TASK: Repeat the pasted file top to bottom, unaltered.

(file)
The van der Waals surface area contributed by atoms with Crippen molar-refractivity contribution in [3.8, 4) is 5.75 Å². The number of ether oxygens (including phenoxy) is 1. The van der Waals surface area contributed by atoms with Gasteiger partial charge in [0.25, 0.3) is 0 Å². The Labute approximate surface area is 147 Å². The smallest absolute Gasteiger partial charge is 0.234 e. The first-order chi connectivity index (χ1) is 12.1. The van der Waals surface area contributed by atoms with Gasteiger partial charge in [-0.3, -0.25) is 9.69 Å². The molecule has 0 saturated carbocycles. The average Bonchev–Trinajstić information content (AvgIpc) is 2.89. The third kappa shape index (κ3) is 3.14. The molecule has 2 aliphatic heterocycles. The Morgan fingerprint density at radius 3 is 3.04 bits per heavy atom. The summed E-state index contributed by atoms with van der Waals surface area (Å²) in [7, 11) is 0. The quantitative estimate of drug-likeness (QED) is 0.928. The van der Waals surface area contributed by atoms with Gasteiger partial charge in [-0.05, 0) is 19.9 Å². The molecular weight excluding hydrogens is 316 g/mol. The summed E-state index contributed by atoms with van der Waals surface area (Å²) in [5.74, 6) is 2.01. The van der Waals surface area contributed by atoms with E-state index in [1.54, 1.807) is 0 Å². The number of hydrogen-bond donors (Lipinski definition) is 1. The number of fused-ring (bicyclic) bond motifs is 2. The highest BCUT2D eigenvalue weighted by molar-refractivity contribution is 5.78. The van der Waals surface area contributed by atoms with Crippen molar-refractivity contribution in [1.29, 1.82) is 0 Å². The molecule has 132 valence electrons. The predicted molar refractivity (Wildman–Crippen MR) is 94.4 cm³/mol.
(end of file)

The van der Waals surface area contributed by atoms with Crippen molar-refractivity contribution in [3.8, 4) is 5.75 Å². The number of ether oxygens (including phenoxy) is 1. The van der Waals surface area contributed by atoms with Gasteiger partial charge in [0.25, 0.3) is 0 Å². The Labute approximate surface area is 147 Å². The smallest absolute Gasteiger partial charge is 0.234 e. The first-order chi connectivity index (χ1) is 12.1. The van der Waals surface area contributed by atoms with Gasteiger partial charge in [-0.3, -0.25) is 9.69 Å². The molecule has 0 saturated carbocycles. The average Bonchev–Trinajstić information content (AvgIpc) is 2.89. The third kappa shape index (κ3) is 3.14. The molecule has 2 aliphatic heterocycles. The Morgan fingerprint density at radius 3 is 3.04 bits per heavy atom. The summed E-state index contributed by atoms with van der Waals surface area (Å²) in [7, 11) is 0. The quantitative estimate of drug-likeness (QED) is 0.928. The van der Waals surface area contributed by atoms with Gasteiger partial charge in [-0.05, 0) is 19.9 Å². The molecular weight excluding hydrogens is 316 g/mol. The summed E-state index contributed by atoms with van der Waals surface area (Å²) in [5.74, 6) is 2.01. The van der Waals surface area contributed by atoms with E-state index in [1.54, 1.807) is 0 Å². The number of hydrogen-bond donors (Lipinski definition) is 1. The number of fused-ring (bicyclic) bond motifs is 2. The highest BCUT2D eigenvalue weighted by molar-refractivity contribution is 5.78. The van der Waals surface area contributed by atoms with Crippen molar-refractivity contribution in [1.29, 1.82) is 0 Å². The molecule has 132 valence electrons. The predicted molar refractivity (Wildman–Crippen MR) is 94.4 cm³/mol.